Florida Matters: The Fight To Save Florida Citrus
The disease called citrus greening has wreaked havoc on our state's most iconic industry. Florida is harvesting the smallest citrus crop in 52 years.
State and federal dollars have been pouring into frantic efforts to save groves. Some of the efforts seem to be paying off. But is it too late for the small family farms?
This week on Florida Matters we talk about the breathtaking decline in Florida's citrus industry, and learn about new farming methods and research that show promise.
Our guests include:
Michael Sparks, CEO of Florida Citrus Mutual, a cooperative that represents the interests of the state's citrus growers. The Florida Citrus Hall of Fame recently announced Sparks will be inducted into the Hall in March.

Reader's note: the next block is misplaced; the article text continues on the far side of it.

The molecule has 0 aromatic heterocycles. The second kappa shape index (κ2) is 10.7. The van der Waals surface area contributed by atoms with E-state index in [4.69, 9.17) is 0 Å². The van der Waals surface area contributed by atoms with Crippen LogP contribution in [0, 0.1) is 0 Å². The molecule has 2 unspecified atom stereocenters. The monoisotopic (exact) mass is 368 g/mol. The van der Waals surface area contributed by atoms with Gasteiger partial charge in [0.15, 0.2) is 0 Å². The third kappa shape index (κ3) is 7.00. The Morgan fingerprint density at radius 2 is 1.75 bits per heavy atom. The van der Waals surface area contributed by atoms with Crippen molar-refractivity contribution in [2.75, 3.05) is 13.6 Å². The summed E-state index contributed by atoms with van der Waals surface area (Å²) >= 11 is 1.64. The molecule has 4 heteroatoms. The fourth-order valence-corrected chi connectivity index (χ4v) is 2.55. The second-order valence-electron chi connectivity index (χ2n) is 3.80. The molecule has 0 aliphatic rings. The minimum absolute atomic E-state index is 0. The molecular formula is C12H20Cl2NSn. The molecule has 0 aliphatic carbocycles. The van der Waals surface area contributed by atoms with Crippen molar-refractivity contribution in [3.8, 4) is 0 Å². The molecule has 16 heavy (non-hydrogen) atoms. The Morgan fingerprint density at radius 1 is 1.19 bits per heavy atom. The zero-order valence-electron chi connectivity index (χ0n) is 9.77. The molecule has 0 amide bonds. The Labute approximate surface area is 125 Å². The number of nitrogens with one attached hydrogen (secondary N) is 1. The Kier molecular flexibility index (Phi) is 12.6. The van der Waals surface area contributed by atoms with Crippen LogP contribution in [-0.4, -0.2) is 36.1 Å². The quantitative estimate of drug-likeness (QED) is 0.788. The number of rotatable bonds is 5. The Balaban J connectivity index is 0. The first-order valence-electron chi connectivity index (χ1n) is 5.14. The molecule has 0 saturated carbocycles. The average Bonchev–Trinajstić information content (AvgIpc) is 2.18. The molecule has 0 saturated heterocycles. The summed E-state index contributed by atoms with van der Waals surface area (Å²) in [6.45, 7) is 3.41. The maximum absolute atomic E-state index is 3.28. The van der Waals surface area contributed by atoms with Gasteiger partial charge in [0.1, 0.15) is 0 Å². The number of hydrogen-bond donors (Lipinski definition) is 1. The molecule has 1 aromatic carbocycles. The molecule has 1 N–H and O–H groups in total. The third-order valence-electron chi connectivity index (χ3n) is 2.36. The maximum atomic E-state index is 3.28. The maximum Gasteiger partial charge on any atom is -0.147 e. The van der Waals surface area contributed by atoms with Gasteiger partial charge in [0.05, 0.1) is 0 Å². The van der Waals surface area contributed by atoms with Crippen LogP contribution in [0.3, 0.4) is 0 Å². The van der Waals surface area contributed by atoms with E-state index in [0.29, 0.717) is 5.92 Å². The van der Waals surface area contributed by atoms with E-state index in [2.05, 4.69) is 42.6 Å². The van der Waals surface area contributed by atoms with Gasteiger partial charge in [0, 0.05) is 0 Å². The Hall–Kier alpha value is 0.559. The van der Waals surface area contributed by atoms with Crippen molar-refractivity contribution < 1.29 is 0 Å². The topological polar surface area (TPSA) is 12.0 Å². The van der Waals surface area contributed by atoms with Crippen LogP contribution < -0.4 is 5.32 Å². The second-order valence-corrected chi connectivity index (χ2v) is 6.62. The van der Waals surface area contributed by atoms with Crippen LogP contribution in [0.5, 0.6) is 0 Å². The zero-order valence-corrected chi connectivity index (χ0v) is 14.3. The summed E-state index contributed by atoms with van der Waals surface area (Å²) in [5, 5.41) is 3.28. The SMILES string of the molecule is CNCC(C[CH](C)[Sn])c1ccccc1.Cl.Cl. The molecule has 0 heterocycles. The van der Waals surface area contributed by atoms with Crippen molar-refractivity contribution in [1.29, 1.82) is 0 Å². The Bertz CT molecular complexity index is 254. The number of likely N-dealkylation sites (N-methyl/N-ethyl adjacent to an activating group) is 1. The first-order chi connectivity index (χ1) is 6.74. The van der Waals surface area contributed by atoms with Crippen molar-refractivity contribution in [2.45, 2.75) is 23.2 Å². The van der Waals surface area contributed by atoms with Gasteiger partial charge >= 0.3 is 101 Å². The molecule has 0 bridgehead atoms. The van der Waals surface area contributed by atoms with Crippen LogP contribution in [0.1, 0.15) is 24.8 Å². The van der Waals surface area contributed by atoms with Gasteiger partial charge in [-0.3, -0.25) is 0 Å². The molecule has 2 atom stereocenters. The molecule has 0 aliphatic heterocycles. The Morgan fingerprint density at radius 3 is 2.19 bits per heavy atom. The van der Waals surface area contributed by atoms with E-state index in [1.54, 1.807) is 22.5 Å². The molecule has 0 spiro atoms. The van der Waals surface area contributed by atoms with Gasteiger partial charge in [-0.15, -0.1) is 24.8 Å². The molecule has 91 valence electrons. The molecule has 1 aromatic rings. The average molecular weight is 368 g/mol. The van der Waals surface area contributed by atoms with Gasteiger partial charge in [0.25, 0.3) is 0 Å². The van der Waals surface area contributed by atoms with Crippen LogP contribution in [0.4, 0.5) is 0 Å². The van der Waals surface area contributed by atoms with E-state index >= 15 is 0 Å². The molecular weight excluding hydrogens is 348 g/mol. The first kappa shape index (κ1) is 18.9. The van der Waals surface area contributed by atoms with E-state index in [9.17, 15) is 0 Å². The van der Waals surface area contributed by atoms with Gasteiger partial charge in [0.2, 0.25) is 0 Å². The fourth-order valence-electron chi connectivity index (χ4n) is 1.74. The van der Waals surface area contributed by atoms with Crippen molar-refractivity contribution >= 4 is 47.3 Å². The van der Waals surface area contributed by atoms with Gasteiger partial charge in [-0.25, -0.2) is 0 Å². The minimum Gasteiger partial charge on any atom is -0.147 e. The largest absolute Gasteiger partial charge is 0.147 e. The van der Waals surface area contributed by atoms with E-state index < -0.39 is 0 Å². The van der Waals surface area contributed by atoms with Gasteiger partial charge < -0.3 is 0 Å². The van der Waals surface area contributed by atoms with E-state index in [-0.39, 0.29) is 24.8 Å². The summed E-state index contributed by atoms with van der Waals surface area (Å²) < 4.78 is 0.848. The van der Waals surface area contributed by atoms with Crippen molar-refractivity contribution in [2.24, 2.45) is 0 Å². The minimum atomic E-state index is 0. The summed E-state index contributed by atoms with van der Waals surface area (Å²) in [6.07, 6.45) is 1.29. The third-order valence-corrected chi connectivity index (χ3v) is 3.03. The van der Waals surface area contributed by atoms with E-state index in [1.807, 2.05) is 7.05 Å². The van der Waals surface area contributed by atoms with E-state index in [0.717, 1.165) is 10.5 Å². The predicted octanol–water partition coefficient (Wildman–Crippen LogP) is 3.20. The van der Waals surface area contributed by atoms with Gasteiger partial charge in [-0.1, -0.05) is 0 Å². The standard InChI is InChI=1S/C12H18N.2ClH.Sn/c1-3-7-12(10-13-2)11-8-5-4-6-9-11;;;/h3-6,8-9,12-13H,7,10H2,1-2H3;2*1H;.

Dr. Harold Browning, COO of the Citrus Research and Development Foundation, the organization that has oversight over greening research efforts.
Scott Young, a citrus grower in Alturas. He's the third generation that has worked in the citrus business in his family. Young is also a Polk County Farm Bureau board member.
Tuesday at 6:30 PM | Sunday at 7:30 AM on WUSF 89.7
Monday at 10:00 PM on WSMR 89.1
Robin Trohn Sussingham is a reporter and program host at WUSF Public Broadcasting, and is the producer of Florida Matters. She came to WUSF from public radio stations KUER and KCPW in Utah, has contributed stories to NPR and Marketplace, and also has an extensive background in print reporting. She was born in Lakeland and often reports about Polk County.
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